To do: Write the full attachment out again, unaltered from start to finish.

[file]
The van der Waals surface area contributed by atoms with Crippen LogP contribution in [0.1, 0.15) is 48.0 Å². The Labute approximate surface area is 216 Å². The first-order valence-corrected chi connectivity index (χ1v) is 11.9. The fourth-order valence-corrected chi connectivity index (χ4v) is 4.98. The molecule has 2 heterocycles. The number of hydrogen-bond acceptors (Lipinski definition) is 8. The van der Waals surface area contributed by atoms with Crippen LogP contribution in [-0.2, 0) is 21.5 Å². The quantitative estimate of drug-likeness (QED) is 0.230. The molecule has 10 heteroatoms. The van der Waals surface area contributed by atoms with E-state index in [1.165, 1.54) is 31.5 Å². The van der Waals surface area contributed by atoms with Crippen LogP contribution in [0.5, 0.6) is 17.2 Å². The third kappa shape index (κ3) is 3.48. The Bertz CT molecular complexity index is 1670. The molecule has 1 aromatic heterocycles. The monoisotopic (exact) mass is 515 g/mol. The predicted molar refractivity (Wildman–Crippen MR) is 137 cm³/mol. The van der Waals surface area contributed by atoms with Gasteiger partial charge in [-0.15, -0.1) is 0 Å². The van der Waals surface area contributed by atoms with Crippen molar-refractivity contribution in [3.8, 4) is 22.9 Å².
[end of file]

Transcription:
The van der Waals surface area contributed by atoms with Crippen LogP contribution in [0.1, 0.15) is 48.0 Å². The Labute approximate surface area is 216 Å². The first-order valence-corrected chi connectivity index (χ1v) is 11.9. The fourth-order valence-corrected chi connectivity index (χ4v) is 4.98. The molecule has 2 heterocycles. The number of hydrogen-bond acceptors (Lipinski definition) is 8. The van der Waals surface area contributed by atoms with Crippen LogP contribution in [-0.2, 0) is 21.5 Å². The quantitative estimate of drug-likeness (QED) is 0.230. The molecule has 10 heteroatoms. The van der Waals surface area contributed by atoms with E-state index in [1.165, 1.54) is 31.5 Å². The van der Waals surface area contributed by atoms with Crippen LogP contribution in [0.5, 0.6) is 17.2 Å². The third kappa shape index (κ3) is 3.48. The Bertz CT molecular complexity index is 1670. The molecule has 1 aromatic heterocycles. The monoisotopic (exact) mass is 515 g/mol. The predicted molar refractivity (Wildman–Crippen MR) is 137 cm³/mol. The van der Waals surface area contributed by atoms with Gasteiger partial charge in [-0.15, -0.1) is 0 Å². The van der Waals surface area contributed by atoms with Crippen molar-refractivity contribution in [3.8, 4) is 22.9 Å².